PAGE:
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Doctors dismissed dad as ‘typical’ boozy Brit before a stroke revealed brain tumour

Celebrating his first wedding anniversary with a long weekend by the beach in Cyprus wasn’t the romantic break Russ Lees, 39, had planned, after a seizure saw him admitted to hospital.

Worryingly, doctors dismissed his symptoms as too much alcohol and sun. “He was dismissed as a typical British tourist and they didn’t take his symptoms seriously at all,” says his wife Kelly, 38, a PA.

“I was so upset and frustrated – I knew something had happened to him.

“For 20 minutes Russ had been on the floor in our villa having a seizure. I knew it wasn’t just booze but they did a blood test and sent us home.”

Back at the villa about five hours later, Russ had what the couple now know was a stroke. “He stood up and looked at me saying ‘It’s happening…’ but before he could finish his sentence, he keeled over.”

Kelly called the ambulance again and this time the hospital performed a CT scan, which revealed a mass on his brain. The plant engineer was transferred to New General Hospital in Nicosia.

“I burst into tears and felt so frightened, especially as we were away from home in another country where I didn’t speak the language and didn’t understand the health care system,” says Kelly.

“It was also difficult to find out what was going on due to limited visiting hours due to Covid rules and the doctors didn’t make their rounds until after I left,” says Kelly. “I was terrified and worried about the impact on the kids at home.”

The couple went out on the weekend break in September.

“My mum had suggested that Russ and I went out to our villa for a long weekend when lockdown lifted as we hadn’t any time to ourselves since we got married in May 2019,” says Kelly, 38, from Farnham, Surrey.

“If only we’d known.”

Two days after his seizure, Russ’s biopsy results revealed his tumour to be a low-grade (non-cancerous) oligodendroglioma.

The diagnosis meant the couple’s planned four-day trip turned into a six-week stay on the Mediterranean island and a painful separation from their children Casey, six, and Chloe, two, and Russ’s daughter Bethan, 15.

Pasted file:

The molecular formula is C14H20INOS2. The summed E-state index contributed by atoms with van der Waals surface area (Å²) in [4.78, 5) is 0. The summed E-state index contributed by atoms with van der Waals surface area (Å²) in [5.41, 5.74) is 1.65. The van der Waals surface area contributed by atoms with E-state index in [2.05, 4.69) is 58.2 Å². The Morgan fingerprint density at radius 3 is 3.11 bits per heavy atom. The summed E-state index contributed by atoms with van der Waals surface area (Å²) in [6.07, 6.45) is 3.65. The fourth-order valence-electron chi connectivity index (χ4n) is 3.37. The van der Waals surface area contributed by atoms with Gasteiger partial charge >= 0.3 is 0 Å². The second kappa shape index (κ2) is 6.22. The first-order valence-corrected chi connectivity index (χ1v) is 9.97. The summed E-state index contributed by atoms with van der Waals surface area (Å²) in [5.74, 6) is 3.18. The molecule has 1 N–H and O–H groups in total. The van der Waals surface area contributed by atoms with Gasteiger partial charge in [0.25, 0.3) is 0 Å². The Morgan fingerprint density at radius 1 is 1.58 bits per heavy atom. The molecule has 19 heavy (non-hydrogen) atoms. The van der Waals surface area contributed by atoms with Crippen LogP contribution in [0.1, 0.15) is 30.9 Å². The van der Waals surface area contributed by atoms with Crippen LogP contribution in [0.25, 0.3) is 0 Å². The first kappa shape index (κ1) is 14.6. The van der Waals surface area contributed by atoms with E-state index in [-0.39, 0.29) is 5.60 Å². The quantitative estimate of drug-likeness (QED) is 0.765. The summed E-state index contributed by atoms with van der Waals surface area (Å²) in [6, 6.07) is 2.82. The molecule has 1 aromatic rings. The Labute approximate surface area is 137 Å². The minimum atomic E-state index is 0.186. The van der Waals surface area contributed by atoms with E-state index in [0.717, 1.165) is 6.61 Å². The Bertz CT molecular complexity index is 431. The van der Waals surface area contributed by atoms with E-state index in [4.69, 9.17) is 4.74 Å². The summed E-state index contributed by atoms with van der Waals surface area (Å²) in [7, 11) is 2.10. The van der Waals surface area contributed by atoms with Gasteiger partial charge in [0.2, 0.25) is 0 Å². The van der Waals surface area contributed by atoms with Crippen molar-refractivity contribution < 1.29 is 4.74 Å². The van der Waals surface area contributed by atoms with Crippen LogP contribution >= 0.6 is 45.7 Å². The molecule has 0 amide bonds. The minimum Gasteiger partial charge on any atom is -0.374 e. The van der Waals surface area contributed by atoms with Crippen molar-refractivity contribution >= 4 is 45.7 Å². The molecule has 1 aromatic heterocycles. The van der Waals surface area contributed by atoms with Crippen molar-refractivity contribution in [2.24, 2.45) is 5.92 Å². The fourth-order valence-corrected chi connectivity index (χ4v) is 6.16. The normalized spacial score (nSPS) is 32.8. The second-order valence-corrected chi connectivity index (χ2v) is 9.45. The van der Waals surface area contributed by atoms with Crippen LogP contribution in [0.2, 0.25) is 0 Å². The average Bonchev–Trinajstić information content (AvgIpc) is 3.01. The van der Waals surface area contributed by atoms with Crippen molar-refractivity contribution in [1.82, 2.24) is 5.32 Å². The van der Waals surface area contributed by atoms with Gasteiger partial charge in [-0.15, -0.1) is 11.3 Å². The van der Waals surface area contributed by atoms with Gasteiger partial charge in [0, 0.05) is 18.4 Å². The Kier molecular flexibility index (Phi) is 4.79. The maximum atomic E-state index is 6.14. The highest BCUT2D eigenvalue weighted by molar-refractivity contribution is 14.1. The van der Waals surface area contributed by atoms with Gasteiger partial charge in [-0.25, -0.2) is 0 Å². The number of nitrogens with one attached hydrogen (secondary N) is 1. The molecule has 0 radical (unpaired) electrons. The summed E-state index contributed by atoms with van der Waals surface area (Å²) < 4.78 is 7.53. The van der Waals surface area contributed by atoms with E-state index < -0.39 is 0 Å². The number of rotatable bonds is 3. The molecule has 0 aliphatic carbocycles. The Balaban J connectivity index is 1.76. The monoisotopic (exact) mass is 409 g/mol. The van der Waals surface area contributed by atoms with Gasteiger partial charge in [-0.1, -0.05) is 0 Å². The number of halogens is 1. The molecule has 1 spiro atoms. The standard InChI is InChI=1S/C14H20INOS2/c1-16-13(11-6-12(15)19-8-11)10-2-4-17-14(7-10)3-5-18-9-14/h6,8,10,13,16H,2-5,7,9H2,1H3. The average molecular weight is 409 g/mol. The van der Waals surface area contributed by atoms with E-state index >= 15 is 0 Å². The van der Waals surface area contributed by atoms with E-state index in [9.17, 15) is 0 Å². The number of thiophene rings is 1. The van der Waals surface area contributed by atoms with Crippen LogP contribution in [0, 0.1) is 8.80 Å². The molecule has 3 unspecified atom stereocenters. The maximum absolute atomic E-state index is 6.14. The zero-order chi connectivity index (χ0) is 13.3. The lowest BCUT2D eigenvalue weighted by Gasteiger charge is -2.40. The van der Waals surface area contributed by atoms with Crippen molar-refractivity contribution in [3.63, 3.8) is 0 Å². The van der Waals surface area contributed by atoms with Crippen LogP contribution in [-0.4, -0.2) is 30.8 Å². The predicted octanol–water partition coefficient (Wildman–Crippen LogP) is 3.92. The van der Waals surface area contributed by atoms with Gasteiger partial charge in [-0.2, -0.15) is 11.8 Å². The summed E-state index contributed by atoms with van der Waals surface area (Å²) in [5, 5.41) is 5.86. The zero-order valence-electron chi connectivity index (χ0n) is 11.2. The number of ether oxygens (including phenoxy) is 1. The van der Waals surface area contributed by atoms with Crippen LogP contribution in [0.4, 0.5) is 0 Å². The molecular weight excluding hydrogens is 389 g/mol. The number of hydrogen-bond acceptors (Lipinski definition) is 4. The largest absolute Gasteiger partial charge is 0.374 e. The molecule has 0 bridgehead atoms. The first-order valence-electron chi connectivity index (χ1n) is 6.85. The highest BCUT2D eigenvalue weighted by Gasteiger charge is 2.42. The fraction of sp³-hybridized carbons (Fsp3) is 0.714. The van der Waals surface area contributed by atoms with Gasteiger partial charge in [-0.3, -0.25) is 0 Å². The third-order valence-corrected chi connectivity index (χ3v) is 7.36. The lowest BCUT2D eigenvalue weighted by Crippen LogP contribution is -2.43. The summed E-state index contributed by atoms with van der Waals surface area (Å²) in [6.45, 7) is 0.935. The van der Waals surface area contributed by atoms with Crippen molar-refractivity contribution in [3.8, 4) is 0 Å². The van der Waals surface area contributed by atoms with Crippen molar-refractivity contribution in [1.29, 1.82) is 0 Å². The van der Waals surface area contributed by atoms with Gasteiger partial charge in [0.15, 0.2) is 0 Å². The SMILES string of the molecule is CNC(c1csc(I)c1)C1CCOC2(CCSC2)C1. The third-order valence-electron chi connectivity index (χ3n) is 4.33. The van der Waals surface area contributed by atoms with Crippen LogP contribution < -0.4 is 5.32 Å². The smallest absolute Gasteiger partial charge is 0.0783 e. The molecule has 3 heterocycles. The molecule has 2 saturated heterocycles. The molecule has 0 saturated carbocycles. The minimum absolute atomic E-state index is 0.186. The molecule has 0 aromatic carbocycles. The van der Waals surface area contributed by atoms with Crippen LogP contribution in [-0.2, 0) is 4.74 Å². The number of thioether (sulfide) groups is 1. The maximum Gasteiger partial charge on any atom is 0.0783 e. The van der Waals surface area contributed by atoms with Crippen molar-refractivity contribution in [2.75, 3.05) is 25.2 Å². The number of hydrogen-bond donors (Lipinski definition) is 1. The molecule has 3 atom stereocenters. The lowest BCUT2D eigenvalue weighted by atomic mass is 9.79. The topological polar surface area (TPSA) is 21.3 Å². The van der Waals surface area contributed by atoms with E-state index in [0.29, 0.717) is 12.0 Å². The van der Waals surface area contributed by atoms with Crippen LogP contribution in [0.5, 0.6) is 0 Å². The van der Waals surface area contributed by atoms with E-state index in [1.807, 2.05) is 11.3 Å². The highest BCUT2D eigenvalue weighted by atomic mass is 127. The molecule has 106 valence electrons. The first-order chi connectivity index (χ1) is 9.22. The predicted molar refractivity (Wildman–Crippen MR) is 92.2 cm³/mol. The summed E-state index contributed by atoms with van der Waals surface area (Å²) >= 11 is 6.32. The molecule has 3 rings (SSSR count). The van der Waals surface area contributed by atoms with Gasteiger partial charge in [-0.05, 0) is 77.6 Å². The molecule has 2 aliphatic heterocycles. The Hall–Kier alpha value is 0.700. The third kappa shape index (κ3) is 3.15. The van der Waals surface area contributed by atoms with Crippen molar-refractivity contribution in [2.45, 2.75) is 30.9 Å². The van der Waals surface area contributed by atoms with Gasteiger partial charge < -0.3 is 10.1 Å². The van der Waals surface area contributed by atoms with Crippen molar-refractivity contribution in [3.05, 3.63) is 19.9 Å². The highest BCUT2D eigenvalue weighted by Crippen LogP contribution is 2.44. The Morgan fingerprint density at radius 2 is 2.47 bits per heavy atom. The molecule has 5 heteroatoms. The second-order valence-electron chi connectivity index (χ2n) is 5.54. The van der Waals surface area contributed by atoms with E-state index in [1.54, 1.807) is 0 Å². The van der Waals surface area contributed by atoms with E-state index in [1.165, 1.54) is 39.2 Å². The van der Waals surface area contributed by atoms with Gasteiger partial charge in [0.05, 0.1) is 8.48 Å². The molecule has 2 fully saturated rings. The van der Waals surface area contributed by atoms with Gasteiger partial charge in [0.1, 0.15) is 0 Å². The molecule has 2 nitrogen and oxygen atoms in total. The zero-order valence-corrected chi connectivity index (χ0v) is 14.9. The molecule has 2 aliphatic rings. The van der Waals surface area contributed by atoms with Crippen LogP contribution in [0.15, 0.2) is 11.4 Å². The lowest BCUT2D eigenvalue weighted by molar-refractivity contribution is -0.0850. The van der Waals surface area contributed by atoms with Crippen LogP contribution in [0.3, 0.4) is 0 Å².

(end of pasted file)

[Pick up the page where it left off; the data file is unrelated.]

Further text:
The devoted dad was frightened he wouldn’t make it through surgery.

“He said to me. ‘What if I never see my kids again?’’,’ says Kelly.

Russ had surgery on October 8. “I was told it would take three to five hours but he was in theatre for over 11,” says Kelly.

“I was frantic with worry and it seemed like an eternity.”

Surgeons had removed the whole tumour which was 5.1cm x 9cm deep and had developed close to his spinal cord, which was why the operation took so long.

After a period of recovery, Russ was signed off as fit to travel and they returned home on November 9 to an emotional reunion with Casey and Chloe, who had been looked after by their grandparents.

But their joy was short lived when Russ’s biopsy was re-tested and his tumour re-graded as grade 3 cancer, requiring 33 daily sessions of radiotherapy and then months of chemotherapy.

“We were in shock and didn’t hear anything after the word ‘cancer’,” says Kelly. “It was such a shock for him and it affects the whole family.”

The couple are sharing their story to help The Brain Tumour Charity raise awareness and highlight the importance of its support services to help with the impact on emotional and mental health.

“When we reached out to the charity’s support team, we didn’t feel so alone anymore,” Kelly adds.

Eve Kelleher, The Brain Tumour Charity’s head of services, said: “Our hearts go out to Kelly and Russ.

“Being diagnosed with a brain tumour can be an extremely traumatic experience and it must have been so difficult to go through this ordeal while away from home.

“We are very grateful to them for sharing their story to help us raise awareness about brain tumours – the biggest cancer killer of children and adults under 40 in the UK.

“Like so many of our supporters, they are experiencing that a brain tumour diagnosis has a huge impact on the whole family and I am so glad that they have been helped by our support team.

“Being diagnosed with a brain tumour can make someone feel very alone, especially during the pandemic and lockdown.

“Since March 2020, we have seen a 40% increase overall in people seeking our support and nearly 50% more people have joined our online communities for support.

“Anyone affected by a brain tumour can call our free support and information line.We are here to listen, support and help with the latest information.”

Despite everything, the couple are determined to count their blessings.

“Going through this has brought us closer,” says Kelly.

Russ adds: “It was one of the scariest times in my life, and it makes you think about how easily everything can change – and not to take things for granted.”